Joe Hendren

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Saturday, May 23, 2009

Free market electricity ripoff

This week the Commerce Commission released a damming report on the so called 'electricity market' in New Zealand. Electricity companies have overcharged New Zealanders over $4.3 billion dollars in six years.

While the report found no breach of the Commerce Act - its conclusions were far more devastating for those who would argue for further privatisation and the maintenance of a 'lightly regulated' framework. The Commerce Commission concluded the electricity companies used their market power to maximise profits in a legitimate way within the current market structure and rules. These being rules created by free market minded politicians.

The Otago Daily Times editorial puts the blame right where it ought to be - the National Government of the late 1990s and the Labour-led Government between 1999 and 2008. While Labour introduced the Electricity Commission, and appointed an old Rogernome to run it, their actions effectively embedded the infamous reforms of Max Bradford. I don't think I will be revealing any state secrets when I say the Alliance at the time was very uncomfortable in being asked to support the Electricity Amendment Act in 2001 - an Alliance Parliamentary adviser working on these issues told me it was so bad we should not have supported it at all. But Labour had light-handed regulation as a religion - and lack of regulation is one of the key problems identified by the Commission this week.

If Labour really had the will to fix things up they could have bought back Contact in 2004 when its parent company Edison Mission Energy was in need of cash. With the main four in Government control, Labour could have made the significant changes to the sector that are required, without the interference of the rent seeking privateers.

Our regulatory regime is so pathetic it doesn't even mandate the provision and collection of the data required for the calculation of competitive benchmark prices. Most other countries do. Professor Wolak, who crunched some of the numbers for the Commission said it took him more time to compile and clean the datasets on the New Zealand electricity supply industry than it did for all his previous projects put together - this includes an analysis of market outcome data from California, England, Wales, Columbia, Australia and Spain (p. 25).

It sounds very much like National and Labour have effectively allowed the electricity industry to design the system to suit themselves. Electricity companies do not even have to participate in the collation of meaningful data. Gee, in whose interests might that be?

A couple of comments from the Commission are worth highlighting. "The experience of countries that have liberalised wholesale electricity markets has shown that the assumption that markets will naturally produce a competitive result is not always justified....[T]he economics of electricity has specific attributes, which makes competition in this sector significantly different from that for most other products." These include very high market entry costs and the fact that demand is largely unaffected by changes in the wholesale price, as consumers do not immediately face price increases as scarcity increases. This companies gain substantial market power.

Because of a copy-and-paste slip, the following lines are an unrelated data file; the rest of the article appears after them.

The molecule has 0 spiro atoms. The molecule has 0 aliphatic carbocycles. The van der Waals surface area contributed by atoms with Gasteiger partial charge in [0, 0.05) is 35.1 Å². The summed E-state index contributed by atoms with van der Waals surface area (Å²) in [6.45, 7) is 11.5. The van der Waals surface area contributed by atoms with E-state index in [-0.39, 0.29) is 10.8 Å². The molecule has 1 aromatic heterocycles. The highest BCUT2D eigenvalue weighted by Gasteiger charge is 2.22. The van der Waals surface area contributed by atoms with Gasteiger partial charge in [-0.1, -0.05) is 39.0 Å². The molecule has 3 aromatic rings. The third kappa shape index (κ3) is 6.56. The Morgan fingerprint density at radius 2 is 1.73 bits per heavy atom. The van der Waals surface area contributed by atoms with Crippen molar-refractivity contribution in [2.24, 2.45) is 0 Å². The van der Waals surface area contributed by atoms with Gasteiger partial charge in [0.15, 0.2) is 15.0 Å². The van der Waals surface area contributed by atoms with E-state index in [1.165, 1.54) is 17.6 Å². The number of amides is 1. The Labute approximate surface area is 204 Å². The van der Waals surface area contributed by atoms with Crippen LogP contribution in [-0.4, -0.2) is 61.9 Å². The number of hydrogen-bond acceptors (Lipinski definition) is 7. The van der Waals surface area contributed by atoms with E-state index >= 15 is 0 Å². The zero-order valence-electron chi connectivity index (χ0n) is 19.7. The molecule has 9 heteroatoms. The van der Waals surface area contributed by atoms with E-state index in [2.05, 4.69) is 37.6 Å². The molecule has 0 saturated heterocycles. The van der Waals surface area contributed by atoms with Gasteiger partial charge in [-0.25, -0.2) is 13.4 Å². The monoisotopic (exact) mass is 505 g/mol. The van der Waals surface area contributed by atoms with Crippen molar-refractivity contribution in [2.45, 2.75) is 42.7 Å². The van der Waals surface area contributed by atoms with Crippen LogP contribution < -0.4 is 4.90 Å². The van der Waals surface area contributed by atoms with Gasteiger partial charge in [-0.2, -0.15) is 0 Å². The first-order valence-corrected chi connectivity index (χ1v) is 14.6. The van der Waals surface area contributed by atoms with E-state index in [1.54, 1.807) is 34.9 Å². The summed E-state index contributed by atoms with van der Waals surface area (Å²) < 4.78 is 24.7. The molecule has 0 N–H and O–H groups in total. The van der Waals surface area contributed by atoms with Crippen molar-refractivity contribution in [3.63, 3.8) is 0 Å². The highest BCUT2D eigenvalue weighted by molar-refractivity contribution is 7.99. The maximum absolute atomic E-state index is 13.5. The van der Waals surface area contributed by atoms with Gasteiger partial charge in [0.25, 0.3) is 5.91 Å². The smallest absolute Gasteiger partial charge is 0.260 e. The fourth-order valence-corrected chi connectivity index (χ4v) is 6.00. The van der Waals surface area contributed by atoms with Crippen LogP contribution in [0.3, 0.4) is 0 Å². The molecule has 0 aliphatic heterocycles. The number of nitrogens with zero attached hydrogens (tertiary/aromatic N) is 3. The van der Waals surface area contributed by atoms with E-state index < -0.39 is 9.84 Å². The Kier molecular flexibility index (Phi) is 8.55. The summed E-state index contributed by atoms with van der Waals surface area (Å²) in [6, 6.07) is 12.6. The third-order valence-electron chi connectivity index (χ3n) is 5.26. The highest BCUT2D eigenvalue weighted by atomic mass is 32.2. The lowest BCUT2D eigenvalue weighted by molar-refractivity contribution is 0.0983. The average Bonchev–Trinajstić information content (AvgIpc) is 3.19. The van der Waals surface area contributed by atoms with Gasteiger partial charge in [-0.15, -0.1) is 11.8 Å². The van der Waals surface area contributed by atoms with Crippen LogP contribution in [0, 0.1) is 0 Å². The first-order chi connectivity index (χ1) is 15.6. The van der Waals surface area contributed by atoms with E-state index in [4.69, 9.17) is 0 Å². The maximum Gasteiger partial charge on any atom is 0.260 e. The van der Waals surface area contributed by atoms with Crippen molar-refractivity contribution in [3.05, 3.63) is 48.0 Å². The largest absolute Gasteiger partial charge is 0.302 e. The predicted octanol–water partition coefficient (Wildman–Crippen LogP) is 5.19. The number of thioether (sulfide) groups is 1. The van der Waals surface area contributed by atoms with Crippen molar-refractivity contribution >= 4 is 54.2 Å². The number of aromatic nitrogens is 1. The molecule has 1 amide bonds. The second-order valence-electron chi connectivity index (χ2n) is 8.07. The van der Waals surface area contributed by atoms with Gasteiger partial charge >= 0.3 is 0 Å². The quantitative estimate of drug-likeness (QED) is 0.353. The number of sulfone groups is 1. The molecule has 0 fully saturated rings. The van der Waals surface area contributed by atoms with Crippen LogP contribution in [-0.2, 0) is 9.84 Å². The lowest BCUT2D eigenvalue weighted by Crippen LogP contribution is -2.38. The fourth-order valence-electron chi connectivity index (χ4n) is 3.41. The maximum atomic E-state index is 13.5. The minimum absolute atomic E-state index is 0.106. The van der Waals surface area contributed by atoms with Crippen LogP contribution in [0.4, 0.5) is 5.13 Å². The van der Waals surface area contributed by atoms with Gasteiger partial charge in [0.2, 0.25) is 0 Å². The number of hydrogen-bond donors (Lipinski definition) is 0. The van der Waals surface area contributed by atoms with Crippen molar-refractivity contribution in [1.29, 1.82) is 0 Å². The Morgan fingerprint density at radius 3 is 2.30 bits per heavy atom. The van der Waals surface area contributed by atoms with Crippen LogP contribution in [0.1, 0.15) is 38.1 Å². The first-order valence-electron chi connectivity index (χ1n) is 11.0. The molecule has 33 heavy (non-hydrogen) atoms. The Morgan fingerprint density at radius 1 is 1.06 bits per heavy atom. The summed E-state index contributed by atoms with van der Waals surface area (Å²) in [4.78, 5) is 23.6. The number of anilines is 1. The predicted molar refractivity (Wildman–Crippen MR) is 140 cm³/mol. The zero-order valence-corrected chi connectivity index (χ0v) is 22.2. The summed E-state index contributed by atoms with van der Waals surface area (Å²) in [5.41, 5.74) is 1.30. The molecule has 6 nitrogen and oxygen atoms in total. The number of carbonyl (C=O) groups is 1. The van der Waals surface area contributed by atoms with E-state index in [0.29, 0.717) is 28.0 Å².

And before some clown points to the fact three of the major electricity companies are State Owned Enterprises (SOEs) and attempts to argue that government ownership is somehow the problem - I would remind them that the primary goal of SOEs is to make money*. So on this basis I would argue New Zealand already has an effectively privatised electricity system - it just so happens one of the robber barons is the government.

Sadly no SOE has ever gone Kiwibank and aimed to lower costs for consumers. Another model would see power companies run like non-profit trusts with the aim to produce power in the most socially responsible and environmentally sustainable way.

Dunedin blogger Chris Ford calls on the Government to order the electricity companies to pay back their ill gotten gains to consumers. While there is some justice in this proposal, this would effectively require the Government to pay out dividend money that now lives in the Crown accounts. I would sooner use a $4.3 billion pot to fix up the industry once and for all, and if nationalisation is the most effective means of achieving effective policy change, so be it.

The report by the Commerce Commission this week is a damming incitement on the current electricity system. Yet it also dams the agenda of those who want to further privatise the SOEs and maintain a lightly regulated market.

It is simply opportune nonsense for Energy Minister Gerry Brownlee to blame it all on the Electricity Commission - the problems go a lot deeper than that. The Commerce Commission have effectively demonstrated the difficulties in creating a functioning electricity market in a small place like New Zealand. Perhaps it would be better not to try.
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Cartoon credit: The cartoons in the above post are the work of a couple of creative Dunedin Alliance members (E. & H.). Thanks for giving me the ok to post them here.

* It could be argued the SOEs are failing to live up to a requirement in the State Owned Enterprises Act to exhibit a sense of social responsibility - unfortunately many other SOEs seem to ignore this too.

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2 Comments:

At 3:05 PM, Blogger Paul said...

Former Labour Ministers should be ashamed. The worst-affected victims of this price-fixing, as always, are those least able to pay.

 
At 6:01 PM, Anonymous paulose said...

good!

 

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